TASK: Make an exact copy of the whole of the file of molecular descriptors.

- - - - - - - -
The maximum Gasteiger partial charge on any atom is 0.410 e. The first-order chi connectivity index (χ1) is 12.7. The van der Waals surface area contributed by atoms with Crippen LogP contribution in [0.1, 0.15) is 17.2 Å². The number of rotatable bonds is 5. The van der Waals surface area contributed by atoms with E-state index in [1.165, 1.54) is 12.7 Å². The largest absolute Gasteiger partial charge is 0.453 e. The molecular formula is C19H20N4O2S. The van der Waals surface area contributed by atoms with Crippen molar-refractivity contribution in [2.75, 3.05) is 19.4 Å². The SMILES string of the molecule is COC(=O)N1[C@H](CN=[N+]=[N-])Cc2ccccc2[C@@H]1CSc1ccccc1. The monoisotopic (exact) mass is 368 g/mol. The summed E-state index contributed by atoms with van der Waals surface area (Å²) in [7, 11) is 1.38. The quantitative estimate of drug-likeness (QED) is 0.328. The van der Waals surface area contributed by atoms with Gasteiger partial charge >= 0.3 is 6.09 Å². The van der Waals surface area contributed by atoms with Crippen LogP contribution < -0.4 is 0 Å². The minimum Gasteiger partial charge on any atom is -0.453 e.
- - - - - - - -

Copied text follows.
The maximum Gasteiger partial charge on any atom is 0.410 e. The first-order chi connectivity index (χ1) is 12.7. The van der Waals surface area contributed by atoms with Crippen LogP contribution in [0.1, 0.15) is 17.2 Å². The number of rotatable bonds is 5. The van der Waals surface area contributed by atoms with E-state index in [1.165, 1.54) is 12.7 Å². The largest absolute Gasteiger partial charge is 0.453 e. The molecular formula is C19H20N4O2S. The van der Waals surface area contributed by atoms with Crippen molar-refractivity contribution in [2.75, 3.05) is 19.4 Å². The SMILES string of the molecule is COC(=O)N1[C@H](CN=[N+]=[N-])Cc2ccccc2[C@@H]1CSc1ccccc1. The monoisotopic (exact) mass is 368 g/mol. The summed E-state index contributed by atoms with van der Waals surface area (Å²) in [7, 11) is 1.38. The quantitative estimate of drug-likeness (QED) is 0.328. The van der Waals surface area contributed by atoms with Gasteiger partial charge >= 0.3 is 6.09 Å². The van der Waals surface area contributed by atoms with Crippen LogP contribution < -0.4 is 0 Å². The minimum Gasteiger partial charge on any atom is -0.453 e.